first continuous screw press may be replaced by a continuous centrifugal extractor.

As indicated in FIG. 3, initial grape pulp as received from a conventional stemming and crushing apparatus may be heated to 1'10175 F. and treated with a pulper to separate a puree, ordinarily about 75% ofthe pulp, from a residual pulp. To the puree is added 15% by Weight of the aforementioned alpha cellulose fibers, the

puree then being flowed through .a continuousscrew press to separate free run juice from a residual pulp containing a relatively high proportion by weight of alpha cellulose fibers. Such residual pulp is then combined with the residual pulp from the pulper and the combined residual pulp passed through a continuous screw pulp press to recover the press juice.

As seen in FIG. 4, grape pulp which has beenmacenated at room temperature is combined with l-5% by weight of the aforementioned alpha cellulose fibers and passed at room temperature through a continuous screw pulp press to separate free run juice from residual pulp. The latter is then heated to 140-200 F. within 5-30minutes and the'heated pulp passed through a second continuous screw press for hot pressing of the press juice. The hot press juice may then be combined in desired proportion with the free run juice, the latter having a characteristic fresh fruit flavor. Alternatively, .2-.'4% of apectic substance-degrading enzymatic material may be added prior to the first pressing step to better condition the pulp and increase the yield of free run juice.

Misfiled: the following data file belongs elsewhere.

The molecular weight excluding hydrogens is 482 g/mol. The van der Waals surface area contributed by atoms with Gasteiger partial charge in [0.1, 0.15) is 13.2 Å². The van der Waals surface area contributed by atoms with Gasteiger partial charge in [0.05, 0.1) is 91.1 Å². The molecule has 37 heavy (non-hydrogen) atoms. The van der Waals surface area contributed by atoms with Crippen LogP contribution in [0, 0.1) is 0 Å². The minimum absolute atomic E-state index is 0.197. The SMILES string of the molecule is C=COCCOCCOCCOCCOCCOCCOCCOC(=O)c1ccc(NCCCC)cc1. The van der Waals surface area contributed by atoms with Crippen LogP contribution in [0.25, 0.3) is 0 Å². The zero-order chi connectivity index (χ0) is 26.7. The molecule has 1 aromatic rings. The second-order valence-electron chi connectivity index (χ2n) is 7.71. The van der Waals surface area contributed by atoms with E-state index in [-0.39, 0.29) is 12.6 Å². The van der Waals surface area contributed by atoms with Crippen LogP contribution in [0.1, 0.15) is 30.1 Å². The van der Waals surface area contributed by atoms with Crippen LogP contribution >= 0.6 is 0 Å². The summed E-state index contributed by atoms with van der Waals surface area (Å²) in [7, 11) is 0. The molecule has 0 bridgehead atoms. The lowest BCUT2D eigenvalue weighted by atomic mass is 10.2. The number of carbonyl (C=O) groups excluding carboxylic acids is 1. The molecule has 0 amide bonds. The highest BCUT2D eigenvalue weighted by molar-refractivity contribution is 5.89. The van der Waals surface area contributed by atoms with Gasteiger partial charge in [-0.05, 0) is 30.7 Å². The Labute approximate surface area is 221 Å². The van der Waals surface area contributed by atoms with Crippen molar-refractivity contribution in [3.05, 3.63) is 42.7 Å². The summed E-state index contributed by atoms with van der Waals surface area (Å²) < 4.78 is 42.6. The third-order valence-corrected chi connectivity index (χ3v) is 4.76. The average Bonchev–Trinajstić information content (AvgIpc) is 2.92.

As seen in FIG. 5, the alpha cellulose fibers maybe added to the bulk material before disintegration when the invention is employed to obtain juice from vegetative materials of the class consisting of apples, pears, quinces, peeled pineapples, peel-free pineapple fragments, carrots, beets, rhubarb and celery. The bulk materialincluding the fibers is then disintegrated in a hammer'mill or the like and the resulting pulp passed through a continuous screw extractor torecover low solids content juice. In some cases, depending upon the nature of the material being treated, the pulp from this operation may be passed through a second .continuous screwpulp press to recover press juice.

The following examples are illustrative:

Example -1 One hundredgallons (890 pounds) of stemmed-and crushed Concord grapes were received at 70 F. in a glasslined mixing tank. Three pounds 0.34% by weight). of Pectinol M (a pectic enzyme preparations, comprising polygalacturonase and pectinesterase, and being in'the nature of the intermediate product referred to inUnited States Patent 2,599,531, issued June 10, 1952, to Smythe et .al.) was added to the pulp and thepulp agitated for 10 minutes to insure even distribution of the enzyme.